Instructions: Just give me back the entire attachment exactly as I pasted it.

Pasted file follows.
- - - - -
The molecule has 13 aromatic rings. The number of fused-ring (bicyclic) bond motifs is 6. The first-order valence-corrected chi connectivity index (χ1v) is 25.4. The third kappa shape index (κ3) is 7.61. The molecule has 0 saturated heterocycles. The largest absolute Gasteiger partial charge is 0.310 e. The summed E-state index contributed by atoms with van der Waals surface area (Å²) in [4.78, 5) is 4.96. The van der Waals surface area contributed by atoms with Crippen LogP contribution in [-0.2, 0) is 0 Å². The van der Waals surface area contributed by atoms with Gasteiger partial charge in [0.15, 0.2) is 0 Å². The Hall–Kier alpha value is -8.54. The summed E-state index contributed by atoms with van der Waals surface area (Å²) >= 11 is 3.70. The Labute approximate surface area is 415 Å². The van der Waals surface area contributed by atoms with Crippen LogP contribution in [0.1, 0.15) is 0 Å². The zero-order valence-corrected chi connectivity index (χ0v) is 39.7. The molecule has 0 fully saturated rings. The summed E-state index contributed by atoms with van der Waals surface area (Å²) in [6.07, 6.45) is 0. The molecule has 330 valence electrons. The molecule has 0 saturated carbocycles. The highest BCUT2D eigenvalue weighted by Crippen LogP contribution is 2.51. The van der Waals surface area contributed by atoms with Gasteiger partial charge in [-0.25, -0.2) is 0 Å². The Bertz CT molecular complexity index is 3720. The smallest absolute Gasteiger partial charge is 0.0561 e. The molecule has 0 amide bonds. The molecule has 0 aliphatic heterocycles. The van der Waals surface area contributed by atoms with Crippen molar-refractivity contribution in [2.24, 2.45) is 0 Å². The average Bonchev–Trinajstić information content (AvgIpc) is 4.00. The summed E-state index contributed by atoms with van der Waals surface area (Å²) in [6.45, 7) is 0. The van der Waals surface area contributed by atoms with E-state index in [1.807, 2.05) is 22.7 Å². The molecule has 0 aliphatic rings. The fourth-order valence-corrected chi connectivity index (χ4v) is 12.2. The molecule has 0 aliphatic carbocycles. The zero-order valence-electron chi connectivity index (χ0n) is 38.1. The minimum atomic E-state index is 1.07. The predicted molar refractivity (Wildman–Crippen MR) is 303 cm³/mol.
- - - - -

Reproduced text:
The molecule has 13 aromatic rings. The number of fused-ring (bicyclic) bond motifs is 6. The first-order valence-corrected chi connectivity index (χ1v) is 25.4. The third kappa shape index (κ3) is 7.61. The molecule has 0 saturated heterocycles. The largest absolute Gasteiger partial charge is 0.310 e. The summed E-state index contributed by atoms with van der Waals surface area (Å²) in [4.78, 5) is 4.96. The van der Waals surface area contributed by atoms with Crippen LogP contribution in [-0.2, 0) is 0 Å². The van der Waals surface area contributed by atoms with Gasteiger partial charge in [0.15, 0.2) is 0 Å². The Hall–Kier alpha value is -8.54. The summed E-state index contributed by atoms with van der Waals surface area (Å²) >= 11 is 3.70. The Labute approximate surface area is 415 Å². The van der Waals surface area contributed by atoms with Crippen LogP contribution in [0.1, 0.15) is 0 Å². The zero-order valence-corrected chi connectivity index (χ0v) is 39.7. The molecule has 0 fully saturated rings. The summed E-state index contributed by atoms with van der Waals surface area (Å²) in [6.07, 6.45) is 0. The molecule has 330 valence electrons. The molecule has 0 saturated carbocycles. The highest BCUT2D eigenvalue weighted by Crippen LogP contribution is 2.51. The van der Waals surface area contributed by atoms with Gasteiger partial charge in [-0.25, -0.2) is 0 Å². The Bertz CT molecular complexity index is 3720. The smallest absolute Gasteiger partial charge is 0.0561 e. The molecule has 0 amide bonds. The molecule has 0 aliphatic heterocycles. The van der Waals surface area contributed by atoms with Crippen molar-refractivity contribution in [2.24, 2.45) is 0 Å². The average Bonchev–Trinajstić information content (AvgIpc) is 4.00. The summed E-state index contributed by atoms with van der Waals surface area (Å²) in [6.45, 7) is 0. The van der Waals surface area contributed by atoms with E-state index in [1.807, 2.05) is 22.7 Å². The molecule has 0 aliphatic rings. The fourth-order valence-corrected chi connectivity index (χ4v) is 12.2. The molecule has 0 aliphatic carbocycles. The zero-order valence-electron chi connectivity index (χ0n) is 38.1. The minimum atomic E-state index is 1.07. The predicted molar refractivity (Wildman–Crippen MR) is 303 cm³/mol.